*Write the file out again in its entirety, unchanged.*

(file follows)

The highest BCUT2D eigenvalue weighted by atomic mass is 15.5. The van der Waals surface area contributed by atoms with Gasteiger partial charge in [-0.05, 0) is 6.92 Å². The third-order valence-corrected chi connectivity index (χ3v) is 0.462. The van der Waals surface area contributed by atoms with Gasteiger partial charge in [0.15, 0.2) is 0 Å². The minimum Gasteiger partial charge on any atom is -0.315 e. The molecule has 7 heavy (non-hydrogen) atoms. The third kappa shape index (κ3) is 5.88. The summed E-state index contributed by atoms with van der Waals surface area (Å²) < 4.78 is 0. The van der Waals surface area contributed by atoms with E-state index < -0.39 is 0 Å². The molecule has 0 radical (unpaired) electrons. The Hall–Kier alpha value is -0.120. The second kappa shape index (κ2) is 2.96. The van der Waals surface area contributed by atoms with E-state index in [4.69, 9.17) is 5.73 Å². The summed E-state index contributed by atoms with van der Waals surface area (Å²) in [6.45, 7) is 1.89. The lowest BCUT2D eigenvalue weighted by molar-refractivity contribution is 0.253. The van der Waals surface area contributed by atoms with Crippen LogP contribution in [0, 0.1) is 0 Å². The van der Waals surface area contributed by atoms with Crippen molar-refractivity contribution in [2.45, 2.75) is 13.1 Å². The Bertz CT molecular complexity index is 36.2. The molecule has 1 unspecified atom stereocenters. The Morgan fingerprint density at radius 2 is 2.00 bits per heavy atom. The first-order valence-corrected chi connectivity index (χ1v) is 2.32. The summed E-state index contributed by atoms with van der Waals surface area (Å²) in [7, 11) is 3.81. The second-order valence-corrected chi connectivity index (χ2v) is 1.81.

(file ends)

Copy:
The highest BCUT2D eigenvalue weighted by atomic mass is 15.5. The van der Waals surface area contributed by atoms with Gasteiger partial charge in [-0.05, 0) is 6.92 Å². The third-order valence-corrected chi connectivity index (χ3v) is 0.462. The van der Waals surface area contributed by atoms with Gasteiger partial charge in [0.15, 0.2) is 0 Å². The minimum Gasteiger partial charge on any atom is -0.315 e. The molecule has 7 heavy (non-hydrogen) atoms. The third kappa shape index (κ3) is 5.88. The summed E-state index contributed by atoms with van der Waals surface area (Å²) < 4.78 is 0. The van der Waals surface area contributed by atoms with E-state index < -0.39 is 0 Å². The molecule has 0 radical (unpaired) electrons. The Hall–Kier alpha value is -0.120. The second kappa shape index (κ2) is 2.96. The van der Waals surface area contributed by atoms with E-state index in [4.69, 9.17) is 5.73 Å². The summed E-state index contributed by atoms with van der Waals surface area (Å²) in [6.45, 7) is 1.89. The lowest BCUT2D eigenvalue weighted by molar-refractivity contribution is 0.253. The van der Waals surface area contributed by atoms with Crippen LogP contribution in [0, 0.1) is 0 Å². The van der Waals surface area contributed by atoms with Crippen molar-refractivity contribution in [2.45, 2.75) is 13.1 Å². The Bertz CT molecular complexity index is 36.2. The molecule has 1 unspecified atom stereocenters. The Morgan fingerprint density at radius 2 is 2.00 bits per heavy atom. The first-order valence-corrected chi connectivity index (χ1v) is 2.32. The summed E-state index contributed by atoms with van der Waals surface area (Å²) in [7, 11) is 3.81. The second-order valence-corrected chi connectivity index (χ2v) is 1.81.